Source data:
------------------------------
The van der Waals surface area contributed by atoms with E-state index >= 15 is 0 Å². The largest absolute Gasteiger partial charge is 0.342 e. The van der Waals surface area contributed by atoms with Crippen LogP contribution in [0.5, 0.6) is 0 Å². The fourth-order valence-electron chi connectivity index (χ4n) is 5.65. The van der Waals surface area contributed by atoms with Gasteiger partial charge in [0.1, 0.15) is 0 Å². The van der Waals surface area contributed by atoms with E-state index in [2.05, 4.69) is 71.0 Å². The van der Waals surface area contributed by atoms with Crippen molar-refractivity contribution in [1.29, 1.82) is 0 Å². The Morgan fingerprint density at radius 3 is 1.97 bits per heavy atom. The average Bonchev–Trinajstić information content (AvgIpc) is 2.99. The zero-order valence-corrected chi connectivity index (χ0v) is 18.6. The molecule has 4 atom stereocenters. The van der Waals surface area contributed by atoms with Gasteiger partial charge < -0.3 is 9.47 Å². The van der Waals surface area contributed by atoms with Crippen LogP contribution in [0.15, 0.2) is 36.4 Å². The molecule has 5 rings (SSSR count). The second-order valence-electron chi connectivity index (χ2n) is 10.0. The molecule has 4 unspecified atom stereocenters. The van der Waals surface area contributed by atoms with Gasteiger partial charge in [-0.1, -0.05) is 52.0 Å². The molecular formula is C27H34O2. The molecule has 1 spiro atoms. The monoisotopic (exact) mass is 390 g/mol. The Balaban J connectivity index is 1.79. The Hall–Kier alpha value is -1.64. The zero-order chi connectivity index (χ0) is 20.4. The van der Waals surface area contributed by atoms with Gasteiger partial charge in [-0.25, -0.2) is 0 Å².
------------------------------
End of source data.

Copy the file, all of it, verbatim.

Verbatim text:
The van der Waals surface area contributed by atoms with E-state index >= 15 is 0 Å². The largest absolute Gasteiger partial charge is 0.342 e. The van der Waals surface area contributed by atoms with Crippen LogP contribution in [0.5, 0.6) is 0 Å². The fourth-order valence-electron chi connectivity index (χ4n) is 5.65. The van der Waals surface area contributed by atoms with Gasteiger partial charge in [0.1, 0.15) is 0 Å². The van der Waals surface area contributed by atoms with E-state index in [2.05, 4.69) is 71.0 Å². The van der Waals surface area contributed by atoms with Crippen molar-refractivity contribution in [1.29, 1.82) is 0 Å². The Morgan fingerprint density at radius 3 is 1.97 bits per heavy atom. The average Bonchev–Trinajstić information content (AvgIpc) is 2.99. The zero-order valence-corrected chi connectivity index (χ0v) is 18.6. The molecule has 4 atom stereocenters. The van der Waals surface area contributed by atoms with Gasteiger partial charge < -0.3 is 9.47 Å². The van der Waals surface area contributed by atoms with Crippen LogP contribution in [0.15, 0.2) is 36.4 Å². The molecule has 5 rings (SSSR count). The second-order valence-electron chi connectivity index (χ2n) is 10.0. The molecule has 4 unspecified atom stereocenters. The van der Waals surface area contributed by atoms with Gasteiger partial charge in [-0.1, -0.05) is 52.0 Å². The molecular formula is C27H34O2. The molecule has 1 spiro atoms. The monoisotopic (exact) mass is 390 g/mol. The Balaban J connectivity index is 1.79. The Hall–Kier alpha value is -1.64. The zero-order chi connectivity index (χ0) is 20.4. The van der Waals surface area contributed by atoms with Gasteiger partial charge in [-0.25, -0.2) is 0 Å².